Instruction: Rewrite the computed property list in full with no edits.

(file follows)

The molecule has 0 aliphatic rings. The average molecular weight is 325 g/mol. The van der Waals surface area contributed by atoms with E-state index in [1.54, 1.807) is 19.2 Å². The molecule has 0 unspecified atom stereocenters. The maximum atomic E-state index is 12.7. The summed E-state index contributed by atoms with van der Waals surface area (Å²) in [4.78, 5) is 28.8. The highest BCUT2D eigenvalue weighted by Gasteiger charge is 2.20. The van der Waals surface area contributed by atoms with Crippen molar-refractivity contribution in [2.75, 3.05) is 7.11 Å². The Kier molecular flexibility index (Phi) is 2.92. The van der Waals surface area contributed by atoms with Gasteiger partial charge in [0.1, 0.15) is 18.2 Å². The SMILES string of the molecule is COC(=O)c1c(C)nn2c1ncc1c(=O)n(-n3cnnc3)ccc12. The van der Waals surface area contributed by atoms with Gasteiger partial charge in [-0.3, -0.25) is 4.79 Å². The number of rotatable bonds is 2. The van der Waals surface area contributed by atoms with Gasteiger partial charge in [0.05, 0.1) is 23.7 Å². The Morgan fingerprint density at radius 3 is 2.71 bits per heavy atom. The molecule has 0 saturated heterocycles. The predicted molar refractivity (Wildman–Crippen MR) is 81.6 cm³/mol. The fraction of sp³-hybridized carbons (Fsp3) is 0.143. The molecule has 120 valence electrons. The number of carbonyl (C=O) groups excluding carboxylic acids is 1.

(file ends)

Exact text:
The molecule has 0 aliphatic rings. The average molecular weight is 325 g/mol. The van der Waals surface area contributed by atoms with E-state index in [1.54, 1.807) is 19.2 Å². The molecule has 0 unspecified atom stereocenters. The maximum atomic E-state index is 12.7. The summed E-state index contributed by atoms with van der Waals surface area (Å²) in [4.78, 5) is 28.8. The highest BCUT2D eigenvalue weighted by Gasteiger charge is 2.20. The van der Waals surface area contributed by atoms with Crippen molar-refractivity contribution in [2.75, 3.05) is 7.11 Å². The Kier molecular flexibility index (Phi) is 2.92. The van der Waals surface area contributed by atoms with Gasteiger partial charge in [0.1, 0.15) is 18.2 Å². The SMILES string of the molecule is COC(=O)c1c(C)nn2c1ncc1c(=O)n(-n3cnnc3)ccc12. The van der Waals surface area contributed by atoms with Gasteiger partial charge in [-0.3, -0.25) is 4.79 Å². The number of rotatable bonds is 2. The van der Waals surface area contributed by atoms with Gasteiger partial charge in [0.05, 0.1) is 23.7 Å². The Morgan fingerprint density at radius 3 is 2.71 bits per heavy atom. The molecule has 0 saturated heterocycles. The predicted molar refractivity (Wildman–Crippen MR) is 81.6 cm³/mol. The fraction of sp³-hybridized carbons (Fsp3) is 0.143. The molecule has 120 valence electrons. The number of carbonyl (C=O) groups excluding carboxylic acids is 1.